not be available at all. For example, in case of engineered T cells cancer therapies, non-clinical work can demonstrate the proof-of-mechanism and provide reasonable confidence in the product specificity, but does not inform on a reasonable
human starting dose.
Frontrunners of the successful in vivo
gene therapy have been AAV vectors, achieving disease-modifying effects in patients with hemophilia, retinal dystrophy or spinal muscular atrophy (Verdera et al.,
2020). Transition from proof-of-concept animal studies to safe and efficacious human starting dose for a multitude of other diseases, amendable to systemic or localized gene therapy, invariantly requires understanding of the animal vs. human
differences in tissue tropism, transduction efficiency, transgene expression levels, turnover of the targeted cell population and vector and transgene immunogenicity, to name a few.
For cell therapies, the in vivo
proof-of-concept or safety testing is generally limited to immunocompromised rodents. While these models often support cell engraftment and sometimes even partial integration
of human cells into the mouse physiological processes, these approaches suffer from the risk of creating artificial data with a potentially limited correlate to the human situation. Clinical experience with a particular cell type, e.g.
CD34+ cell transplantations, can therefore provide a more relevant guidance on the human dose selection and the likelihood of engraftment. In principle, engraftment is a function of proper conditioning in combination with a theoretically as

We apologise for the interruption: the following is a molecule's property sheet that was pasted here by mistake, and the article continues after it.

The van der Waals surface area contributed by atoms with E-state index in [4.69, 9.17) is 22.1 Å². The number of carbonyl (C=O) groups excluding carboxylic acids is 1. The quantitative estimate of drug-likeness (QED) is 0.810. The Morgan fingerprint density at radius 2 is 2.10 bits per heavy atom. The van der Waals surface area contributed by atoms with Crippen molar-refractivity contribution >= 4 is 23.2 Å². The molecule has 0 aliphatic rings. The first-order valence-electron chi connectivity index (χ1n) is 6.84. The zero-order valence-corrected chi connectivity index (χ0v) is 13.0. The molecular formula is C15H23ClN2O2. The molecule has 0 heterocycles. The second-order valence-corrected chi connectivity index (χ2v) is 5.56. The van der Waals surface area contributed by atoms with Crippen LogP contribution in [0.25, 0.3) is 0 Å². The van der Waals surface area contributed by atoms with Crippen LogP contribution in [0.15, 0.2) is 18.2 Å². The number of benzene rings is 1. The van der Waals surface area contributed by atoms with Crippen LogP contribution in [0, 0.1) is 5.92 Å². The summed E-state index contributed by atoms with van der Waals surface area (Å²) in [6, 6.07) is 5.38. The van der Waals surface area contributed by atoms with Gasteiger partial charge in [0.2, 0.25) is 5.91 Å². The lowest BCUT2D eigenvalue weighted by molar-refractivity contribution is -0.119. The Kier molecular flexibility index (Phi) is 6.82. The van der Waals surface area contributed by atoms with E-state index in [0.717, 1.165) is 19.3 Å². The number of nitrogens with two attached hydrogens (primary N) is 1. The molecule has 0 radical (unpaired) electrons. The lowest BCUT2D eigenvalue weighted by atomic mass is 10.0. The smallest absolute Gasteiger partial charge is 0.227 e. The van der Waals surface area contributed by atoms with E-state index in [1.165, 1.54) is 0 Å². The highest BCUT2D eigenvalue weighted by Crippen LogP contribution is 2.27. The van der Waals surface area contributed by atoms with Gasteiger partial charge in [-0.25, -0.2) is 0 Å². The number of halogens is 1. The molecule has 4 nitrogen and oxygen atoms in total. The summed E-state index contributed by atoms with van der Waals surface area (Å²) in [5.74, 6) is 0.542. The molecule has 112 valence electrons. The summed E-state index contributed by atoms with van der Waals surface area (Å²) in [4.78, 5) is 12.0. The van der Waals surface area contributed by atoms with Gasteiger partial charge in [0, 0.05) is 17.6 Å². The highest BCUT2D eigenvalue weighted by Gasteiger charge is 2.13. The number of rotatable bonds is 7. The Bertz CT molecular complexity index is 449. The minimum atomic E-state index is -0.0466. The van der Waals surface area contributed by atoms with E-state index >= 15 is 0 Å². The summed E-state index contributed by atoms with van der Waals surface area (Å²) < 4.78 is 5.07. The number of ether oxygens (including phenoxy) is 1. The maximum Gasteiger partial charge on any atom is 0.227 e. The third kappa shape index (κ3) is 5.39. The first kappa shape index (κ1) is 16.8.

high number of cells as possible. Consequently, the upper limit for the cell dose might be defined by technical limitations and / or toxicities potentially induced by a cryo-preservative. Parameters such as the percentage of long-term repopulating
(genetically modified) cells, expression of a given target gene and, with that, determination of target protein levels can be used in support of a potential clinical effect. This information provides guidance for further product development
and studies. For cell-based regenerative medicine products applied locally, scaling based on size and anatomy of the tissue being treated, e.g.
, bone, cornea, central nervous system, may guide the human starting
The following examples illustrate the variety of potential approaches which were used for previous programs and successfully accepted by regulatory authorities for different cell and gene therapies.
Strategy for Determination of Starting Dose
Genetically modified CD34+ hematopoietic and progenitor cells
Follow clinical practice for hematopoietic stem cell transplantations; “the-more-the-better”
Autologous human cells seeded in a biopolymer matrix
Cell density (cells per biopolymer volume unit) equal in constructs for human use and animal study
Local administration of a viral vector into a defined anatomical compartment (e.g.,brain region, joint)
Dose extrapolation to include a comparative structural and volumetric analysis of the anatomical compartment to be treated
Adeno-associated vector with novel capsid for in vivo gene therapy
Dose guided by transduction efficiencies in multiple preclinical models to characterize species-specific differences in tropism and transduction rates
Allogeneic stem cells for administration in the eye
Scaling based on eye corneal surface area and by comparison to dose of approved cellular product using the same route